Friday morning could bring more good news about the economy when the Labor Department releases its latest monthly jobs report.
Economists surveyed by CNNMoney predict the report will show 193,000 jobs were added in December, consistent with a story of solid hiring in the last four months of 2013. The unemployment rate is expected to remain at 7% as some workers rejoin the labor force.
In short, economists seem convinced that the jobs recovery has gained momentum, but there's still a major problem. Employers are favoring the newly unemployed, and leaving behind the Americans who have been out of work for longer periods of time.
Take a look at the "typical" unemployed person (if there is such a thing). According to the latest data, it takes this person 17 weeks -- or about 4 months -- to either find a job, or stop looking for one. That's the median duration of unemployment, and it's more than double what it was before the recession began.
But what about those workers who take much longer than the median?
About 37% of the unemployed have been out of work for 27 weeks or more (that's about 7 months!), and their job prospects look increasingly dim.
According to calculations from the Council of Economic Advisers, a person who has been unemployed for five weeks or less, has a 31% chance of getting a job. Once they've been unemployed between 27 and 52 weeks though, those odds drop to 12%.
What happens once you're unemployed for more than a year? The odds drop to just 9%.
There are 4 million Americans in this unfortunate situation. They've already been unemployed for 27 weeks, and the odds of getting a job just keep dropping. Who are they?
About 34% of them are men considered to be in the prime working ages of 25 to 54, and another 29% are women of that age.
About 18% are young workers under age 25, and 15% are workers on the cusp of the traditional retirement age, between 55 to 64 years old.
The remaining 4% are people who are 65 years or older, but would still like to work.
"I just want everybody to understand – this is not an abstraction. These are not statistics," President Obama said Tuesday, as he pushed for Congress to extend federal unemployment benefits. "These are your neighbors, your friends, your family members. It could at some point be any of us."
Amid constant stories of sequester-related cuts, here's a rare place where the government is increasing its spending: The Bureau of Labor Statistics recently ramped up its monthly survey of businesses, leading to the highest response rate on record for the February jobs report.
Perhaps that's one reason the revisions were so large.
Here's what happened: When the Labor Department released the jobs report Friday morning, it wasn't just the April numbers that came MOREAnnalyn Kurtz - May 3, 2013 5:51 PM ET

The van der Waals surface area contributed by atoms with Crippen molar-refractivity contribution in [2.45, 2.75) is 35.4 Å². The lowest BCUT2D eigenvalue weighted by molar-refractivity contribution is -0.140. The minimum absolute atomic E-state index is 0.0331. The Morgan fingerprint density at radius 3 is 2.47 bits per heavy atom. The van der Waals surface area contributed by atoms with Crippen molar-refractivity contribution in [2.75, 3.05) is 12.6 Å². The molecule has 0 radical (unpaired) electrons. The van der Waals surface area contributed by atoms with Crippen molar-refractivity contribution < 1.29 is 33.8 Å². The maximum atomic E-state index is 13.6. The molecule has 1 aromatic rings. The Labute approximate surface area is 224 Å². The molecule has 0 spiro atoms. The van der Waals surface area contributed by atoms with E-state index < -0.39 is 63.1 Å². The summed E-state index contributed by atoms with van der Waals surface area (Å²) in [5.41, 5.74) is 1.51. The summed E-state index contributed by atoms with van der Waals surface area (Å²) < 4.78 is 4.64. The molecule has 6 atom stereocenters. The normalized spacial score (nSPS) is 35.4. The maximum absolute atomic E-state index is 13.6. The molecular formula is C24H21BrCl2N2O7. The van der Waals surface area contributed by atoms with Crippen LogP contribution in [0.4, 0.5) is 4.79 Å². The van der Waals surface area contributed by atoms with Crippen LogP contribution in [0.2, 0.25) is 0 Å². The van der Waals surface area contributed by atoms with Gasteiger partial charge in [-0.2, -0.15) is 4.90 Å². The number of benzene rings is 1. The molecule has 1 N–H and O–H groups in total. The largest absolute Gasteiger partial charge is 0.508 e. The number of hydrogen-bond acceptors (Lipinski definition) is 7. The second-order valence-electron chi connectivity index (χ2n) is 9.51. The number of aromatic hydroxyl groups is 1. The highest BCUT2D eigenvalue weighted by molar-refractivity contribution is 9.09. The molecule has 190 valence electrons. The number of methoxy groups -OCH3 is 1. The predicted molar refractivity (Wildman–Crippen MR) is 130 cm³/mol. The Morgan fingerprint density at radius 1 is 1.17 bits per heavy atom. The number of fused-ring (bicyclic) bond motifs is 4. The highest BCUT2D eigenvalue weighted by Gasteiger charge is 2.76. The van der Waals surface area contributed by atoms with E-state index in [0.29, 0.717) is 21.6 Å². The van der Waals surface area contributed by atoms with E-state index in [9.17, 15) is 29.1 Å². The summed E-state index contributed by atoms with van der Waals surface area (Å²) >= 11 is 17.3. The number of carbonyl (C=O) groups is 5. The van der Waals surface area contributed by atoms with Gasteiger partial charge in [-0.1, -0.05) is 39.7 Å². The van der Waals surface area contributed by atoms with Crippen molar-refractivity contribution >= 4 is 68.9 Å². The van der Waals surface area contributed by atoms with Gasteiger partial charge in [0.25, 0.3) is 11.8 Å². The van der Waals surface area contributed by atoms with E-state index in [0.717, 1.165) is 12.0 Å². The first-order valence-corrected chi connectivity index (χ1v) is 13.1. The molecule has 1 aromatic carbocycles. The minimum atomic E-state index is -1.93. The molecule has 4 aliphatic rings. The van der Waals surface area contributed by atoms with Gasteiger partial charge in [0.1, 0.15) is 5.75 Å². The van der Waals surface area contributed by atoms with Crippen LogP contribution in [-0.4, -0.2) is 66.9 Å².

The Labor Department will release its latest update on the U.S. job market Friday morning, and the outlook is neither rosy nor gloom and doom. Economists surveyed by CNNMoney are expecting 140,000 jobs were created in April.
While that would be an improvement compared to the meager 88,000 jobs added in March, it's really not much to write home about either. Over the past 12 months, the U.S. economy added an MOREAnnalyn Kurtz - May 2, 2013 2:58 PM ET
The labor market improved in February, and the jobs Oscar goes to... Hollywood?
The entire U.S. economy added 236,000 jobs in February, but the film industry deserves a special shout-out. This sector alone added 21,000 jobs, marking a 5% employment boost in motion picture and sound jobs in just one month.
This is highly unusual, and while the data can be choppy from month to month, it is not a statistical fluke, MOREAnnalyn Kurtz - Mar 8, 2013 12:22 PM ET
Forget the "mancession" or the "he-covery." Men suffered the biggest job losses in the financial crisis, and also gained the most post-recession jobs.
But now, men and women have equal footing in the recovery.
As of November, both genders have gained back half the jobs they lost in the financial crisis, according to Labor Department data.
The recession hit male-dominated industries like construction and manufacturing, far harder than female-dominated industries like health care MOREAnnalyn Kurtz - Dec 9, 2012 2:27 PM ET
A weak August jobs report signaled hiring continues to slog along at a snail's pace, giving the Federal Reserve even more reason to enact more stimulative measures -- possibly as soon as next week.
The economy added just 96,000 jobs in August. And even though the unemployment rate dipped to 8.1% from 8.3% in July, any number above 8% is still uncomfortably high for the Fed. (Inflation, on the other hand, is MOREAnnalyn Kurtz - Sep 7, 2012 10:21 AM ET
Last time I checked, 2012 isn't the year of the Third Red Scare. Maybe I'm wrong?
Imagine my surprise when I received a press release in my email this morning, complaining about a woman with ties to "radical Jewish" and "Communist" views infiltrating the Bureau of Labor Statistics. I had to double check my calendar. Yep, it's still 2012.
This inflammatory allegation was not based on the person's career and academic record MOREAnnalyn Kurtz - Jul 19, 2012 3:08 PM ET
The Department of Labor has asked Sandia National Laboratories to take a look at its data security procedures, including how the agency keeps the all-important monthly jobs report secret until its official release.
Yes -- the same Sandia National Laboratories that safeguards the nuclear arsenal of the United States.
The company's involvement was first reported by CNBC, and an agency official confirmed details to CNNMoney.
According to the official, the agency is now MORECharles Riley - Mar 8, 2012 3:43 PM ET
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